Wyden also had objected to provisions in the bill he said would deny due process for intelligence personnel suspected on leaking sensitive information.
Wyden said in a statement he was concerned that two sections of the bill that would have stemmed the flow of unclassified information to the public and to the press would have the effect of hampering public debate on national security issues and unnecessarily curtailing or delaying former intelligence officials' ability to provide commentary in a public policy debate or serve on the intelligence community's advisory boards.
A third section Wyden had found objectionable was the requirement that the director of national intelligence set up an administrative process under which the various intelligence agencies would be able to deprive pension rights from a current or former intelligence agency employee (or a former employee) if it the DNI or other agency head determined the employee deliberately disclosed classified information.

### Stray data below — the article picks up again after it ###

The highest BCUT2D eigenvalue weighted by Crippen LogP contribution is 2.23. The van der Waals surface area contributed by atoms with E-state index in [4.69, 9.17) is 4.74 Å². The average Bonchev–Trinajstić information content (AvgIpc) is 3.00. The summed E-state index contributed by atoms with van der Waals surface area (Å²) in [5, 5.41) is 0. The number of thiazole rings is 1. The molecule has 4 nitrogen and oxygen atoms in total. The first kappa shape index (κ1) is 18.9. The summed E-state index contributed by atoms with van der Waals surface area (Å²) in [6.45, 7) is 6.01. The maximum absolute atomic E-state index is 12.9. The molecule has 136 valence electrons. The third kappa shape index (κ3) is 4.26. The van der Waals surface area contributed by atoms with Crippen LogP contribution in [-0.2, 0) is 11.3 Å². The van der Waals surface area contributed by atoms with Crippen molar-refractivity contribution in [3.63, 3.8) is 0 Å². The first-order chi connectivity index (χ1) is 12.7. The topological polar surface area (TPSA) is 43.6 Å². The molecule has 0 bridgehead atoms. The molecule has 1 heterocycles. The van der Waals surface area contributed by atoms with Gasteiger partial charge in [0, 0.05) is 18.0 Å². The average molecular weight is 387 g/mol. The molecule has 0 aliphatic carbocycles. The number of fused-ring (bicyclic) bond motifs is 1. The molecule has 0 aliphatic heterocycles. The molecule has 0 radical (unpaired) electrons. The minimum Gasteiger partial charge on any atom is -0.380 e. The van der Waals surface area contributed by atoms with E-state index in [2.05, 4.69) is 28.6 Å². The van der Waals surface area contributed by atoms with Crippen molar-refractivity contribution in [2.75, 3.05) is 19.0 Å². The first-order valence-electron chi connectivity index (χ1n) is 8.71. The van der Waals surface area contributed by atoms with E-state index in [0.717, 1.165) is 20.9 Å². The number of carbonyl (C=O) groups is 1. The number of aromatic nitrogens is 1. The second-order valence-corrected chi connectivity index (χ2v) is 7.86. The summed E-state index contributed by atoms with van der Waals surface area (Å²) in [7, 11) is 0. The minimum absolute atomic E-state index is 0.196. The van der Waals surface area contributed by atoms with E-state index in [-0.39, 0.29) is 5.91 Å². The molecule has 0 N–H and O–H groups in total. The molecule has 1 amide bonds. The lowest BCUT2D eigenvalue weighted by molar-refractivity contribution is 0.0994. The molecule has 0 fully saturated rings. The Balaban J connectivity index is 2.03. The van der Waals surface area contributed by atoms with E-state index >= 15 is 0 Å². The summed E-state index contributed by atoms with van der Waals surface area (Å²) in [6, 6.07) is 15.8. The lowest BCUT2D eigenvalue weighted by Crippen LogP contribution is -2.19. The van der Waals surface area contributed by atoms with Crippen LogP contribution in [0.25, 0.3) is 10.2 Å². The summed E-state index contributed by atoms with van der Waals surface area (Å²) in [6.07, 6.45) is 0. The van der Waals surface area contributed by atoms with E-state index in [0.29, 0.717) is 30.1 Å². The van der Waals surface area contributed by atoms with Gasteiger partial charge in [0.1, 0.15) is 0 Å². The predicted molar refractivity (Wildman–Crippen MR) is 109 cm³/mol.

He said he was "concerned that giving intelligence agency heads broad new authority to take away the pensions of individuals who haven't been formally convicted of any wrongdoing could pose serious problems for the due process rights of intelligence professionals, particularly when the agency heads themselves haven't told Congress how they would interpret and implement this authority."
He emphasized, "I was especially concerned about the rights of whistleblowers who report waste, fraud and abuse to Congress or inspectors general."